The Prevalence, Incidence, and Risk Factors for HIV Among Female Sex Workers—A Cohort Being Prepared for a Phase IIb HIV Vaccine Trial in Dar es Salaam, Tanzania : JAIDS Journal of Acquired Immune Deficiency Syndromes

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Epidemiology

The Prevalence, Incidence, and Risk Factors for HIV Among Female Sex Workers—A Cohort Being Prepared for a Phase IIb HIV Vaccine Trial in Dar es Salaam, Tanzania

Faini, Diana MD, MSc, PhDa,b; Msafiri, Frank MD, MMed, PhDc,d; Munseri, Patricia MD, MPH, MMed, PhDe; Bakari, Muhammad MD, MMed, Lic Med, PhDe; Lyamuya, Eligius MD, MMed, PhDc; Sandström, Eric MD, PhDf; Biberfeld, Gunnel MD, PhDb; Nilsson, Charlotta PhDd; Hanson, Claudia MD, MSc, PhDb,g; Aboud, Said MD, MPhil, MMed, PhDc

Author Information
JAIDS Journal of Acquired Immune Deficiency Syndromes 91(5):p 439-448, December 15, 2022. | DOI: 10.1097/QAI.0000000000003097

Abstract

INTRODUCTION

Globally, 1.7 million people were newly infected with HIV in 2019, more than 3-fold higher than the 2020 UNAIDS target.1 Effective prevention interventions, among them vaccines, are urgently needed to curb the high HIV transmission.2,3

Testing for efficacy of new HIV vaccine products and other HIV prevention interventions requires identifying, enrolling, and retaining persons at high risk of HIV infection. Prospective observation cohorts of high-risk groups provide data for the designs and efficiency of conducting HIV prevention trials.4–6 Studies suggest that female sex workers (FSWs) living in Dar es Salaam are a high-risk group with a reported HIV prevalence of 15%,7 which is 2.5 times the prevalence among women aged 15–49 years in the general population.8

The PrEPVacc trial is a multi-center, phase IIb, 3-arm, 2-stage randomized HIV vaccine trial that will evaluate the effectiveness of combining pre-exposure prophylaxis (PrEP) with HIV vaccines in preventing new HIV infections.9 The trial sites include Masaka (Uganda), Maputo (Mozambique), Durban and Verulam (South Africa), Mbeya and Dar es Salaam (Tanzania).9 In this efficacy trial, 2 experimental HIV vaccine regimens will be compared with a placebo. Vaccinees will also be randomized to receive either daily TAF/FTC (Descovy) or daily TDF/FTC (Truvada). At each of the PrEPVacc trial sites, a cohort of HIV-negative individuals at high risk for HIV infection (PrEPVacc registration cohort) was established.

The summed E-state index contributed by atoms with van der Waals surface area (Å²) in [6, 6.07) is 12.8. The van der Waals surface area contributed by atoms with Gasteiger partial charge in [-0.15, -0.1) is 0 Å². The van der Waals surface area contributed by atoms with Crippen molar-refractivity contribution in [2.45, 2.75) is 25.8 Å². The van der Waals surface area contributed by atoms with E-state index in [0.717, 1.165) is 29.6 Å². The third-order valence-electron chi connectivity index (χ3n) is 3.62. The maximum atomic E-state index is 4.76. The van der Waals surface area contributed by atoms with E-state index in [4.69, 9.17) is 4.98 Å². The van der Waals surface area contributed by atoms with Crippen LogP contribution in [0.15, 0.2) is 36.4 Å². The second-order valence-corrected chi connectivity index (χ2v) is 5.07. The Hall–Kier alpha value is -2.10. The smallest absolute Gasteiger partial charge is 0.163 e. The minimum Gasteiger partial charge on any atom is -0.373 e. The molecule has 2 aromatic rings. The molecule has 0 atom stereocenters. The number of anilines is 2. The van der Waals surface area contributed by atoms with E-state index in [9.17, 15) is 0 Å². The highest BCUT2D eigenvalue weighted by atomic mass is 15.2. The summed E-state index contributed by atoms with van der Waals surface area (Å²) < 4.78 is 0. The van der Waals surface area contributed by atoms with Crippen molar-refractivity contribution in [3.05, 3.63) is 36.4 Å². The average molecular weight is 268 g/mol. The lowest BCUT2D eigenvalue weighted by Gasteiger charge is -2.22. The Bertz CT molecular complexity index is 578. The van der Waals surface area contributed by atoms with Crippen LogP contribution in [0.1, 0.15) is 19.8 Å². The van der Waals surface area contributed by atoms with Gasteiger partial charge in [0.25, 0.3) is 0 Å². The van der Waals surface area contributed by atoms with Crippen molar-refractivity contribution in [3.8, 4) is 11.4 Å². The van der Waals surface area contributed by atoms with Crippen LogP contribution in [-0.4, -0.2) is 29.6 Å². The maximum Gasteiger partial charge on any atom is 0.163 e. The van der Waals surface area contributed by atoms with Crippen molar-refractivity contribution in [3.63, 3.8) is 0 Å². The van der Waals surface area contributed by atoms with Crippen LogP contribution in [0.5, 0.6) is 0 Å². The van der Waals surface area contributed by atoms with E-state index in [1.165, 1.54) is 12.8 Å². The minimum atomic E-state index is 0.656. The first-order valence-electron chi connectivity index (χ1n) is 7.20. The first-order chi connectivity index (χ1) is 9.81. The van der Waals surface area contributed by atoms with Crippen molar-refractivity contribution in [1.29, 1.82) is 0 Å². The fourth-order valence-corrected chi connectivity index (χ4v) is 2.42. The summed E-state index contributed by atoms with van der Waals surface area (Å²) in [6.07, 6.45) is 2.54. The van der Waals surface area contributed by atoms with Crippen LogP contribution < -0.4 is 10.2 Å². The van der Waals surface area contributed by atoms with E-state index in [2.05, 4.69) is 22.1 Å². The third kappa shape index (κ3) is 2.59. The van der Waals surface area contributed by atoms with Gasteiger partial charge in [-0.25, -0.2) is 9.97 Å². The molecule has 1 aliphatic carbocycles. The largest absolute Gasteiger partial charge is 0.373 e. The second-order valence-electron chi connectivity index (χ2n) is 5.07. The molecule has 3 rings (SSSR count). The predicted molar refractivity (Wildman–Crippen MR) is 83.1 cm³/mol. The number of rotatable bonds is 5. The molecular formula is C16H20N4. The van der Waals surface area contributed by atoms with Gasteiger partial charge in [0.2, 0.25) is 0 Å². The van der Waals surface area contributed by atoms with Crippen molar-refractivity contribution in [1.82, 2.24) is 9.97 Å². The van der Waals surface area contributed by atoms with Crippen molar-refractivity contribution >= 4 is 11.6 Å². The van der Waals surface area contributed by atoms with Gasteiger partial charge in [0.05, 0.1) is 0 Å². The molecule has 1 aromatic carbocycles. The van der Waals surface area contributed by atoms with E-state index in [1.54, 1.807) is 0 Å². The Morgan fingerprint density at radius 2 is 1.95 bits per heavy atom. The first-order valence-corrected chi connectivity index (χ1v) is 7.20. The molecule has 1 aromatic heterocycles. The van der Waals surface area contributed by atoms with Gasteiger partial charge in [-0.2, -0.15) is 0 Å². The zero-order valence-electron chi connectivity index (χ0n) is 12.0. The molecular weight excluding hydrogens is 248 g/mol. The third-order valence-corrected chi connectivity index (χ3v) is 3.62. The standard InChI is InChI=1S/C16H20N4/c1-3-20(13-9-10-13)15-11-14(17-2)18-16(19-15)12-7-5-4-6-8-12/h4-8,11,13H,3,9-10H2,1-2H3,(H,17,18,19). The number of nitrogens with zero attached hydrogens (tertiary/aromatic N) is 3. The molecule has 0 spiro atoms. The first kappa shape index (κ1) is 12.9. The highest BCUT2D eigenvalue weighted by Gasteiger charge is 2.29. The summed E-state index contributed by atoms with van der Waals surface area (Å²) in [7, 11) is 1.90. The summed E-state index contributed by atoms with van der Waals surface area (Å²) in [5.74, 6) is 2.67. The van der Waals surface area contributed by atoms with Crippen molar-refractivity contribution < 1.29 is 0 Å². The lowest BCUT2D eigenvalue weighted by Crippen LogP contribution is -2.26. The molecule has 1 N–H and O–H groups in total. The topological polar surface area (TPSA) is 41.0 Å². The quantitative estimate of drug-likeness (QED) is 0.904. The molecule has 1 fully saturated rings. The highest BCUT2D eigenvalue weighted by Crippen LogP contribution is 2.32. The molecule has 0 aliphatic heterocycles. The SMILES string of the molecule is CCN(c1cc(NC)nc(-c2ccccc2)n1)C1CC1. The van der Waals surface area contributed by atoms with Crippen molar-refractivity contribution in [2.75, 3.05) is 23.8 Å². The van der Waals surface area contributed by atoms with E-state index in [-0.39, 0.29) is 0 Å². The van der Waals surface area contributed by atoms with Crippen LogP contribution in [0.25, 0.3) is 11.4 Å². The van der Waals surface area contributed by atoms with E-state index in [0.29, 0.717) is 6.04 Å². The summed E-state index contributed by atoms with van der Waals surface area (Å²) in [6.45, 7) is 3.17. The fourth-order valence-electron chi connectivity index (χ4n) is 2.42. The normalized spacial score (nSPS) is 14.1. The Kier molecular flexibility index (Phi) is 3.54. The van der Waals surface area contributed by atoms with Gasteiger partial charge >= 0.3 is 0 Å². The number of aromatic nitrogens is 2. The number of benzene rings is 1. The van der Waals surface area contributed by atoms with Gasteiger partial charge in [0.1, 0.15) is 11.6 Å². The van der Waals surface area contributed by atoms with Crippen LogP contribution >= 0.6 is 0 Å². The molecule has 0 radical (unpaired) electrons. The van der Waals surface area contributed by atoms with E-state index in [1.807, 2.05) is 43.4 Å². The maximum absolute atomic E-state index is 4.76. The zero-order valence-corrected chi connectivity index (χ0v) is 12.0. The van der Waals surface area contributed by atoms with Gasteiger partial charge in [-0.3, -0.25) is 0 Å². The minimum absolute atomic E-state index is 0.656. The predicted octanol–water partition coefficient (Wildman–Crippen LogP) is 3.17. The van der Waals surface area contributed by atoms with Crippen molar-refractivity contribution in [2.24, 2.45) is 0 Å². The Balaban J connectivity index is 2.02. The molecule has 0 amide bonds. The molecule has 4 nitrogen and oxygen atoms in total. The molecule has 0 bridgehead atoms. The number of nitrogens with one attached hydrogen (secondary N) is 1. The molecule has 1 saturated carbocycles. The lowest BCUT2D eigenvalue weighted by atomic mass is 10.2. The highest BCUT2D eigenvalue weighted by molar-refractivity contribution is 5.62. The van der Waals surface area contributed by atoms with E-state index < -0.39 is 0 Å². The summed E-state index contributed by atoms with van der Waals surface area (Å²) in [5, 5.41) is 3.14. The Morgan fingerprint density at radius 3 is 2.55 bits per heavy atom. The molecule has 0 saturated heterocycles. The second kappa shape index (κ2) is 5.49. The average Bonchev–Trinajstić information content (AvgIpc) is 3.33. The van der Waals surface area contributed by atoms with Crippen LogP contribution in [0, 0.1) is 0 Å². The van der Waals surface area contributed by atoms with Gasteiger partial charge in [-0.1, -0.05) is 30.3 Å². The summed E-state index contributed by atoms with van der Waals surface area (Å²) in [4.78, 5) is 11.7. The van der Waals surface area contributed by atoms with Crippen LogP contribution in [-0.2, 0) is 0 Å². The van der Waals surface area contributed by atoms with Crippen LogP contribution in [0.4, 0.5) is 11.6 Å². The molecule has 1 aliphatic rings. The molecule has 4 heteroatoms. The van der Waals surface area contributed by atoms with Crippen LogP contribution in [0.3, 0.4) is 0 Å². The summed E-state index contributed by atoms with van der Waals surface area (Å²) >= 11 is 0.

In this article, we provide data on social demographic and behavioral characteristics, baseline prevalence of HIV and sexually transmitted infections (STI), the 1-year incidence of HIV, and the retention rate of FSWs enrolled into the PrEPVacc registration cohort in Dar es Salaam.

METHODS

Study Design and Setting

The PrEPVacc registration cohort in Dar es Salaam is a prospective, longitudinal observational study conducted at the Muhimbili University of Health and Allied Sciences (MUHAS) HIV Vaccine Clinical Trial Unit. The study site is located within the tertiary and referral facility, Muhimbili National Hospital (MNH), and is easily accessible. To date, a total of 5 phase I/II HIV vaccine trials have been conducted at the study site.10–17

Study Population

This study included women self-identifying as street-based, home-based or brothel-based sex workers. They were eligible for inclusion if they met the following criteria: provided consent, aged 18–45 years, resided within Dar es Salaam, reported to have exchanged sexual intercourse for money within the past month, considered themselves to be at increased risk for HIV infection, and were willing to undergo pregnancy testing as well as HIV pretest and post-test counselling.

Screening, Enrolment, and Follow-Up Visits

FSWs were recruited using the respondent-driven sampling (RDS) method18 as used previously in Dar es Salaam.7,19,20 RDS recruitment began with purposeful selection of 4 “seeds”. The seeds—members of the FSWs community known to the study investigator—were selected based on diversity regarding age, education, and area of residence. Each seed was provided with 3 coupons and instructed to recruit 3 FSWs peers. In turn, each recruited peer recruited 3 other FSWs until the desired sample size was reached. Recruiters and their recruits were linked by unique identifiers written on their recruitment coupon. A research assistant (RDS screener) who was a FSW, determined whether recruits were indeed sex workers. She asked impromptu questions about charges and number of sex acts, client meeting points, and specific idioms used by the FSWs community. Potential participants with valid recruitment coupons were provided with study information and procedures in Kiswahili and thereafter willing participants signed an informed consent form.